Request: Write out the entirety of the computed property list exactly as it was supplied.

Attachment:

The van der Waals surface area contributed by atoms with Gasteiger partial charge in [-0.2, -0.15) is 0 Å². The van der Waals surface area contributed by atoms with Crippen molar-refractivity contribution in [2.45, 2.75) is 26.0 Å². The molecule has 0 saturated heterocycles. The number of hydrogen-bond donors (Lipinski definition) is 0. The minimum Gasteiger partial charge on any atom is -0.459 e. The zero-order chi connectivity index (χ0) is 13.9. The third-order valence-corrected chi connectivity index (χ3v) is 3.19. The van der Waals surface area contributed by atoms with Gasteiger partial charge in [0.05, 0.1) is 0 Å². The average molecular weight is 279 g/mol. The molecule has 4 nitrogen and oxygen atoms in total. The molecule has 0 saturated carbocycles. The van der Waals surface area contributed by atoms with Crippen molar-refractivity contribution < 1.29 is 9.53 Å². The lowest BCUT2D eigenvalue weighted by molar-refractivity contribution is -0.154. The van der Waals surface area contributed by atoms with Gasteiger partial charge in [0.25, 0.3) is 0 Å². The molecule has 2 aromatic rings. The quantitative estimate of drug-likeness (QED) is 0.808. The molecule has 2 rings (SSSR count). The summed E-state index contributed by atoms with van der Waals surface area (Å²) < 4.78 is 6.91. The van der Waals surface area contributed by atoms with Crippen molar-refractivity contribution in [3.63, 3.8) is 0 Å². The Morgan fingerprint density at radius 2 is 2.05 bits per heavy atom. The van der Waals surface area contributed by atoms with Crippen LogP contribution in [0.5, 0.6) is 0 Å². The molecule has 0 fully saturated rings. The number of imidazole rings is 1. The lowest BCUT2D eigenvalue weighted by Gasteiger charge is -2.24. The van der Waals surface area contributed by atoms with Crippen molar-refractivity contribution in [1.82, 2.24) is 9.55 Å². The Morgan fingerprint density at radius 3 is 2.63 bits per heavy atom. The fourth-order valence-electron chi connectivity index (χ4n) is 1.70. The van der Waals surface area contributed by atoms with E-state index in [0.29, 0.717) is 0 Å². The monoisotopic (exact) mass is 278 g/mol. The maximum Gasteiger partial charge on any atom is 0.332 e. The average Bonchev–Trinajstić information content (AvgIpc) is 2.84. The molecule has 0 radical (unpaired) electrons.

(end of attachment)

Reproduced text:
The van der Waals surface area contributed by atoms with Gasteiger partial charge in [-0.2, -0.15) is 0 Å². The van der Waals surface area contributed by atoms with Crippen molar-refractivity contribution in [2.45, 2.75) is 26.0 Å². The molecule has 0 saturated heterocycles. The number of hydrogen-bond donors (Lipinski definition) is 0. The minimum Gasteiger partial charge on any atom is -0.459 e. The zero-order chi connectivity index (χ0) is 13.9. The third-order valence-corrected chi connectivity index (χ3v) is 3.19. The van der Waals surface area contributed by atoms with Gasteiger partial charge in [0.05, 0.1) is 0 Å². The average molecular weight is 279 g/mol. The molecule has 4 nitrogen and oxygen atoms in total. The molecule has 0 saturated carbocycles. The van der Waals surface area contributed by atoms with Crippen molar-refractivity contribution < 1.29 is 9.53 Å². The lowest BCUT2D eigenvalue weighted by molar-refractivity contribution is -0.154. The van der Waals surface area contributed by atoms with Gasteiger partial charge in [0.25, 0.3) is 0 Å². The molecule has 2 aromatic rings. The quantitative estimate of drug-likeness (QED) is 0.808. The molecule has 2 rings (SSSR count). The summed E-state index contributed by atoms with van der Waals surface area (Å²) < 4.78 is 6.91. The van der Waals surface area contributed by atoms with Crippen molar-refractivity contribution in [3.63, 3.8) is 0 Å². The Morgan fingerprint density at radius 2 is 2.05 bits per heavy atom. The van der Waals surface area contributed by atoms with Crippen LogP contribution in [0.5, 0.6) is 0 Å². The molecule has 0 fully saturated rings. The number of imidazole rings is 1. The lowest BCUT2D eigenvalue weighted by Gasteiger charge is -2.24. The van der Waals surface area contributed by atoms with Crippen molar-refractivity contribution in [1.82, 2.24) is 9.55 Å². The Morgan fingerprint density at radius 3 is 2.63 bits per heavy atom. The fourth-order valence-electron chi connectivity index (χ4n) is 1.70. The van der Waals surface area contributed by atoms with E-state index in [0.29, 0.717) is 0 Å². The monoisotopic (exact) mass is 278 g/mol. The maximum Gasteiger partial charge on any atom is 0.332 e. The average Bonchev–Trinajstić information content (AvgIpc) is 2.84. The molecule has 0 radical (unpaired) electrons.